Victoria is a city that’s known for its humble but prominent arts scene, consisting of contemporary and alternative visual artists as well as bigger local names, such as Emily Carr. The city has its fair share of local galleries and street art, much like Vancouver, which has an exceptionally large arts scene by comparison.
At times though, Victoria’s more mainstream art scene overlooks the medium of comic art, an art form that is funny, but also often heartwarming and quite telling. The following individuals are comic artists based in Victoria that love what they do, and help to highlight the importance behind the craft.
My name is Zoë Collier, and I am a third-year psychology student at UVic. I like to draw comics about funny events or scenarios that have happened to me, to someone that I know, or ideas that have simply come to me in the middle of a lecture. This is usually because of something that the professor has said that can be interpreted differently for comical purposes (I would like to apologize to the people who sit around me in class. I am sorry if I distract you when this happens, but please be sure that I will try to contain my giggles in the future). There are two main reasons why I enjoy comics more than any other art form. The first is because there isn’t as great of a pressure to be perfect, which is nice because I would have stopped doodling a long time ago if that were the case. The second is that comics—or any stories told in the form of graphics—allow you to experience a range of different emotions. I personally draw them to make people laugh, however there are others who make them for you to stop and question the mechanics of society or discover something different about yourself. I don’t know if living in Victoria has influenced my comics and their content, but going to university has definitely influenced my confidence in creating them. It must be the whole atmosphere of “try it and see what happens”—or my continuing search for the lost bunnies of UVic (I believe that deer may be involved; however, further research is required before I am fully convinced).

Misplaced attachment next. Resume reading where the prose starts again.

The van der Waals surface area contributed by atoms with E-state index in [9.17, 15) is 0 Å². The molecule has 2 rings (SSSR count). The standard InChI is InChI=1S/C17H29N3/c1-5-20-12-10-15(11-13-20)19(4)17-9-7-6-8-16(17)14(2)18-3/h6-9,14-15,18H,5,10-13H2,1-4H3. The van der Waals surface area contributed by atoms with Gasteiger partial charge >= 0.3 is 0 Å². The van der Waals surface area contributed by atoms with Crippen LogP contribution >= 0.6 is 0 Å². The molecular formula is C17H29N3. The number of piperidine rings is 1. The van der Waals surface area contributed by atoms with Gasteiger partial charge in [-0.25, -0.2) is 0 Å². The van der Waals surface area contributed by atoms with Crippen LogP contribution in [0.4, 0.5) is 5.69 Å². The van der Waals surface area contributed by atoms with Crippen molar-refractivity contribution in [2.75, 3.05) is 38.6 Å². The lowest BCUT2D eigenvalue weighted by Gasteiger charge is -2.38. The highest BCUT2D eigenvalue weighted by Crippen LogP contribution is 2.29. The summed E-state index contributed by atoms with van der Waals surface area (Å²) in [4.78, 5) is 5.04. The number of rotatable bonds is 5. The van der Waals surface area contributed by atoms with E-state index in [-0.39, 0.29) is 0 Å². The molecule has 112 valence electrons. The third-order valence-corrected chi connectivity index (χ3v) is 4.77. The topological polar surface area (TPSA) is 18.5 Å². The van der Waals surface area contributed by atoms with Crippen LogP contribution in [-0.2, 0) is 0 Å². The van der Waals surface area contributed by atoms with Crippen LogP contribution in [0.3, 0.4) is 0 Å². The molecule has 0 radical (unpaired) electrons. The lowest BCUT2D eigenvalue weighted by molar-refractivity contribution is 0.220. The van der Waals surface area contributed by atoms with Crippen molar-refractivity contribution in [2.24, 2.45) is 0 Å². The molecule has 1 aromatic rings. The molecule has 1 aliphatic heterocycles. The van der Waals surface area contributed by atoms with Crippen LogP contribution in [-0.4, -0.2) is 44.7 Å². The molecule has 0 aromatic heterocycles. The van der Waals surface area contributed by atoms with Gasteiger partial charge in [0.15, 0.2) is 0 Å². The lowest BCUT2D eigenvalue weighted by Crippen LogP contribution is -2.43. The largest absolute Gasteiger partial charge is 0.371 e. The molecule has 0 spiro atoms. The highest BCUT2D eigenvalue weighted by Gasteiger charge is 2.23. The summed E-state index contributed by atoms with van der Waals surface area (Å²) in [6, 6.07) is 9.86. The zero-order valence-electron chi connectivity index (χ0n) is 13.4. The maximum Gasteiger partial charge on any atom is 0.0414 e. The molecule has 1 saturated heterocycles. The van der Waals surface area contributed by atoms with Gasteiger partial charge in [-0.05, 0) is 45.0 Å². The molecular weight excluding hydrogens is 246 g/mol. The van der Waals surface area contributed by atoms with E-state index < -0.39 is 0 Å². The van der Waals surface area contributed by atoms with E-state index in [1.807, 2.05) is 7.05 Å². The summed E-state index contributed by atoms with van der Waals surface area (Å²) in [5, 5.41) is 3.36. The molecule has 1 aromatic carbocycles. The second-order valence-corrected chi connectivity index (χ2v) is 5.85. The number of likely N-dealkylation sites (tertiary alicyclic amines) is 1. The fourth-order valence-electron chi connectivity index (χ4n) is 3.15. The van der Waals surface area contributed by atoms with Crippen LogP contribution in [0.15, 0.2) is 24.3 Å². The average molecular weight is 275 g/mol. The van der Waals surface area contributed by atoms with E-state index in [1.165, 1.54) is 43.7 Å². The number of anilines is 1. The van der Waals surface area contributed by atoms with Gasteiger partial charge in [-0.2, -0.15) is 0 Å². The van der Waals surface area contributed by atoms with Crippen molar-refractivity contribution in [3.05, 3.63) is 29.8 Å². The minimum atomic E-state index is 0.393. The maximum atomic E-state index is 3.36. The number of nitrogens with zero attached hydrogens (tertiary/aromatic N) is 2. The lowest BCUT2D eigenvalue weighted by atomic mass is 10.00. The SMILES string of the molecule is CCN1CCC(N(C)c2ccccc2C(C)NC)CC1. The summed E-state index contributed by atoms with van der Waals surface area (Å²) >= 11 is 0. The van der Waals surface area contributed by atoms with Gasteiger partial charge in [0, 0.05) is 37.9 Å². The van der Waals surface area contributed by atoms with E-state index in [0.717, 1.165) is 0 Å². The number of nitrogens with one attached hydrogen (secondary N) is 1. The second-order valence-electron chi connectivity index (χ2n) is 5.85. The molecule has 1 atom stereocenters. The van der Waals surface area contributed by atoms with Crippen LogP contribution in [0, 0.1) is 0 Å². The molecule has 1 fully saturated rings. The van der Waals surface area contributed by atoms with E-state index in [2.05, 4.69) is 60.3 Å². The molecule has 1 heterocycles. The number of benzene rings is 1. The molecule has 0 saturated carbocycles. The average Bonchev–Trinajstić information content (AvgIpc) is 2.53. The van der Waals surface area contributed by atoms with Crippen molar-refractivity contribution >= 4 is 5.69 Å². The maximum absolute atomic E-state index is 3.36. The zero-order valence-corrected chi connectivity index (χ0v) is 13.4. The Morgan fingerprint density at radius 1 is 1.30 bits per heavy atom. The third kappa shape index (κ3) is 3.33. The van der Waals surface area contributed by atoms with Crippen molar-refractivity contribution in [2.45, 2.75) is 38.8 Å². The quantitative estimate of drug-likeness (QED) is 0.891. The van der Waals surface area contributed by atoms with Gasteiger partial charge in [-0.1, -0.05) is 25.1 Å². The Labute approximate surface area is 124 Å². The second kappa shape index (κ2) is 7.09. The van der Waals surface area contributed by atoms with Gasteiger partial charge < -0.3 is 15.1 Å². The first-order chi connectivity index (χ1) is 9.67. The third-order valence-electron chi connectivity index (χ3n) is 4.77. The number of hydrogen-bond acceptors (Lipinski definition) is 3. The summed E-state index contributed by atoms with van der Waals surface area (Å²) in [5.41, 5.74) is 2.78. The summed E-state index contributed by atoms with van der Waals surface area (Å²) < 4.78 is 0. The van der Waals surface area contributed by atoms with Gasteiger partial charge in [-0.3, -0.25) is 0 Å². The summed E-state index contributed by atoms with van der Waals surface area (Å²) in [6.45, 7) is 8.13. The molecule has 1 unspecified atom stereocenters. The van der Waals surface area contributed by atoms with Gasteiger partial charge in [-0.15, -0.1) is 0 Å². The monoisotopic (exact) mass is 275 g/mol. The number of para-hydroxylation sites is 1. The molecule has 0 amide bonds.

I like comics because they’re such a flexible medium for expression—expressions of ideas, emotions, movement, and the images words describe. When I draw, I try to compose everything based on what I’m trying to convey. Sometimes I focus on visuals, and use text just as a supplement or as a clarification, and sometimes I focus more on the words. My style varies a lot. I do aim for minimalism most of the time. Especially when I’m concentrating on visuals, I try to use as few details as necessary for whatever I’m trying to convey. My subject matter is all over the place. If I have an idea that I find entertaining or interesting, I’ll try to imagine a comic that can express it. It takes me many hours to draw a single comic, so I don’t draw one unless I have an idea to begin with. My comics are not set anywhere in particular. But, Victoria is definitely present in them, sometimes as real people or locations, more often as scenes that I imagine taking place here. Sometimes they’re nonspecific or clearly set elsewhere. Still, I drew most of my comics after I came to Victoria and UVic, so there’s usually some influence from this part of my life. Basically, I create comics to express ideas, in ways I can’t using only words. For a year, I did a series of comics using myself as a character. During this time, someone I met read a few and said she understood me better. That makes it worthwhile.
I just like telling stories. Whether I’m babbling away about the plot of some movie or game I’ve been playing at you or writing something of my own, storytelling is pretty much the thing I feel happiest doing. In particular, I love writing things that kids can get a kick out of, which is why my longest-running project is an all-ages fantasy comic called Knifestone. That’s actually one thing about living in this city—and working where I work, at Bolen Books—that has been pretty rad. I’ve been able to see just how bananas kids are for books, and especially for comics. All these dang kids growing up with easy access to manga? No fair. Man, I feel old.
I’ve lived in Victoria most of my life. When I moved here for the second time, in 2004, it was for Camosun College’s Visual Arts program. After that, I started working part time, and drawing comics. I’ve done a four-year run of autobiographical comics called The Daily Dans, as well as joke strips, and many zines. I’m currently working on a wordless horror comedy called Gill or be Gilled. In my opinion, comics are ideal for concepts that involve time, and change over time. If I want to depict a character, I might choose to sculpt them. If I want to depict a day in the life of that character, I need a sequential medium. I enjoy designing objects, but my favourite ideas are always narratives, so comics will always be my passion. There are two things that compel me to draw comics. First, it’s very cathartic for me. I’ve done a lot of “journal comics” for the same reasons that people keep journals. I just publish mine. The second reason is my imagination’s penchant for stories. Some stories demand to be told, and so I’ve made for myself a life with plenty of time to draw.